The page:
Does she believe in God? (Yes.)

Does she believe in the right to homosexual marriage? (She does.)

Doesn’t she know that would be in breach of the Constitution? (It could be changed.)

Where does she stand on abortion? (She believes in the sanctity of life but also feels debate is needed about the wellbeing of the mother in certain extreme circumstances, such as pregnancy through rape.)

Does she believe the salary for president is too high? (Yes. And she would have no problem taking a cut.)

Yet again, money was an issue. The disclosure of Davis’s salary with Special Olympics Europe at the outset of the campaign seemed to alter the general perception of her and she has never quite recovered in the polls. For some reason, Davis’s long record of volunteering for people with intellectual disability has rarely shone in her message.

As the drizzle continued, her husband Julian recalled meeting newspapers editors all of 30 years ago to see if they couldn’t feature photographs of such kids now and again. And they were told, no, that it wouldn’t appeal to readers.

His point was that she was out there lobbying for intellectual disability back in the dark ages. For 10 years, she ran a gymnastics club in Crumlin. The Special Olympics in 2003 was just the culmination – the fireworks and celebrity glitz – to those countless evenings spent guiding kids along a narrow beam.

This reminiscence took place on the doorstep of Maureen Walsh’s house.

The house on the bottom of the hill is where Louis the pop impresario grew up. His mother has baked scones and has tea going for the Davis team – and for anyone else who cared for it.

Maureen has the effortless gift of making visitors feel as if they have known her all her life.

A big oil painting of Louis hangs in the living room and in the dresser in the kitchen stands a small photograph of Simon Cowell and the rest of the X-Factorteam, not far from a picture of Padre Pio.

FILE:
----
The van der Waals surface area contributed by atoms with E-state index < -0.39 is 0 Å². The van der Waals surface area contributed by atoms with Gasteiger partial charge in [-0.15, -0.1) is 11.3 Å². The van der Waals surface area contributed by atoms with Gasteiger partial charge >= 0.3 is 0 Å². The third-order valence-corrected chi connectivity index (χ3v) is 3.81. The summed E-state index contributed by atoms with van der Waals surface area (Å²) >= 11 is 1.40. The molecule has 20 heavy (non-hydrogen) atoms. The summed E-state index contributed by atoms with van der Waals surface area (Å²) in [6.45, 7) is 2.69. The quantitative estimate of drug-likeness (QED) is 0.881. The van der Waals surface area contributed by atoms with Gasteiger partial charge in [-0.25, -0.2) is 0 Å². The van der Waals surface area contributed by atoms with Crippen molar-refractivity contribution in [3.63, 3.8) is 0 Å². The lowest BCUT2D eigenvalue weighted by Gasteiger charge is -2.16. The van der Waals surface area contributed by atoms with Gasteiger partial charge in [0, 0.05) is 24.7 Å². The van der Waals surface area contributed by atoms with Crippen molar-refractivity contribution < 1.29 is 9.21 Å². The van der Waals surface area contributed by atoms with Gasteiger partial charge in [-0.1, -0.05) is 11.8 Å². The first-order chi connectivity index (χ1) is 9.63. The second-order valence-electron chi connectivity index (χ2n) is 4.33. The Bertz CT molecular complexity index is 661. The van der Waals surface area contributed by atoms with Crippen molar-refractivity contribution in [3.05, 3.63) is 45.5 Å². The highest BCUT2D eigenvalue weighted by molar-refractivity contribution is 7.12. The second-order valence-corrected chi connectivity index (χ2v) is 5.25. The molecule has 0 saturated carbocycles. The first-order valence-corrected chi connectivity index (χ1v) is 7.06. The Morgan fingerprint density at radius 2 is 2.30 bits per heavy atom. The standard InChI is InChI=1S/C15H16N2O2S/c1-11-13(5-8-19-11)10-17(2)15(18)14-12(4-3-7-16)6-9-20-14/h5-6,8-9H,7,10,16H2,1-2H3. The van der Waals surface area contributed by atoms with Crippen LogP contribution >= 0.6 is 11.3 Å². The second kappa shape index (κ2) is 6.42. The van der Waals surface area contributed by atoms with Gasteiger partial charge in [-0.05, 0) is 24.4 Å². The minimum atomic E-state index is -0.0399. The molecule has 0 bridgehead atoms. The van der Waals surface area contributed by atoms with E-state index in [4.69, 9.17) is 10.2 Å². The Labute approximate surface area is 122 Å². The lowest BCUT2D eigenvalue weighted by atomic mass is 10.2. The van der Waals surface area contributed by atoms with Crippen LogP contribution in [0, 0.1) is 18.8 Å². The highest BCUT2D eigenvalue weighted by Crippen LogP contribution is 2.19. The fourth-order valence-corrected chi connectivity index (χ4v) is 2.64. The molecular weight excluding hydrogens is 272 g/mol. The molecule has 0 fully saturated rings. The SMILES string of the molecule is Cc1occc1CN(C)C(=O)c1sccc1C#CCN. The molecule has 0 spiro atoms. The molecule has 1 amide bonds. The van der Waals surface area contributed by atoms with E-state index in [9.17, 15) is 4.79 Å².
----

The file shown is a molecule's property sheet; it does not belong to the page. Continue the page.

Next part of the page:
They say it will take a divine intercession for Davis to turn her presidential bid around. It has been an unreadable campaign which has seen Seán Gallagher, a man who has had more careers than Louis Walsh has had pop hits, surging ahead in the polls while Davis, with decades of solid volunteerism on her slate, has seemingly been lost in the slip stream.

But she fights on. She is far from disheartened, standing at the top of her old class in Kinaffe and talked about being in the Áras. The children cheer and she sounds like she believes it will happen. They sing for her a full- hearted rendition of The Green and Red of Mayo("The feeling, it came over me to stay forever more . . .").

Then a young boy raises his hand to ask the presidential candidate a question about her days in the school.

“What were the teachers like?” he demands.

There is a split-second pause and then veterans of the classroom laugh along with Davis.

“Well, they may have been a bit stricter,” she says diplomatically.

“Times were different.”

The grown-ups laugh. The children’s eyes in momentary wonder stare. For all they know, they may be looking at the next president of Ireland.

Keith Duggan

Keith Duggan

Keith Duggan is a sports writer with The Irish Times